Aussie Budget Gets $4.8 Billion Boost as Turnbull Wins SavingsBy
Australian opposition agree on package of laws to cut deficit
Treasurer Morrison says deal will impress ratings agencies
Australian Prime Minister Malcolm Turnbull’s bid to rein in a budget deficit has been boosted after the main opposition backed a package of laws that will result in A$6.3 billion ($4.75 billion) of savings.
The government has secured agreement from the Labor Party for its so-called omnibus bill to pass in the Senate, where the ruling Liberal-National coalition lacks a majority, Turnbull told reporters in Canberra on Tuesday.
“This demonstrates that we are delivering on our economic plan,” he said in a joint briefing with Treasurer Scott Morrison Tuesday. “With goodwill and good faith, working across the aisle, we can deliver results in this parliament.”
A year after seizing power from Tony Abbott in a Liberal lawmaker vote, Turnbull’s political fortunes have ebbed after leading the government to a narrow victory in a July election. S&P Global Ratings cut the outlook on Australia’s AAA credit score in July to negative from stable, saying the poll result potentially dented the government’s prospects for shrinking a deficit forecast to reach A$37.1 billion next year.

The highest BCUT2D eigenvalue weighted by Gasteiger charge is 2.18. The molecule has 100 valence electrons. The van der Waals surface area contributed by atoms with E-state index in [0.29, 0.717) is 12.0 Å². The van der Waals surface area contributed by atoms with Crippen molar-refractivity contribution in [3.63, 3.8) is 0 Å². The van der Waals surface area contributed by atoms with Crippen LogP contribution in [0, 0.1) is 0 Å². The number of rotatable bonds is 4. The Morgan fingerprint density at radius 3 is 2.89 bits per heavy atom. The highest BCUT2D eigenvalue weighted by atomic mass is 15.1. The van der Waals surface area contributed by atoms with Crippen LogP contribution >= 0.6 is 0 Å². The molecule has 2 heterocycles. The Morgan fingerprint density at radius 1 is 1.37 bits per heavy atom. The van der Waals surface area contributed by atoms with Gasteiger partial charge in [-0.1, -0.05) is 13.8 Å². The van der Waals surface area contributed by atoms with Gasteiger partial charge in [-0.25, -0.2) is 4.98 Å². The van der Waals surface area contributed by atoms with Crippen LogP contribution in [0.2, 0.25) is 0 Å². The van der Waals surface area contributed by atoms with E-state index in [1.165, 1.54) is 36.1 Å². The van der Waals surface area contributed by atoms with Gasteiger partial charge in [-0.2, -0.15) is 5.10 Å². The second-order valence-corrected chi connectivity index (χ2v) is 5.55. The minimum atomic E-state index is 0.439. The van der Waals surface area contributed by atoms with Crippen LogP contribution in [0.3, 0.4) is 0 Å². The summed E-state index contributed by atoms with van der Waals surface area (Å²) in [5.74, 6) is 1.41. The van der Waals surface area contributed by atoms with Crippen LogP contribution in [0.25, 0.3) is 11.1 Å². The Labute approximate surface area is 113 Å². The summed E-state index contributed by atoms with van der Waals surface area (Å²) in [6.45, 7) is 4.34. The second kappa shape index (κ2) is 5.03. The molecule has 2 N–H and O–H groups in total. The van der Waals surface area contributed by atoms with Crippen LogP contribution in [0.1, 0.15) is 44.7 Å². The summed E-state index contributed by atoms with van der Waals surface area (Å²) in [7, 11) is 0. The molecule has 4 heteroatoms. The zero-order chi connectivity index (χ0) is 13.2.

As part of the omnibus bill negotiations, Labor leader Bill Shorten told reporters in Canberra he secured A$800 million in funding over five years for the Australian Renewable Energy Agency, which helps pay for solar and wind-energy projects.
Asked by a reporter whether passing the bill would bring the budget back into balance, Treasurer Morrison said: “It helps, but it doesn’t resolve the issue.”
The deal demonstrates that the government “can get savings through the parliament,” he said. “That is a very good story for me to be able to take to New York to the ratings agencies.”
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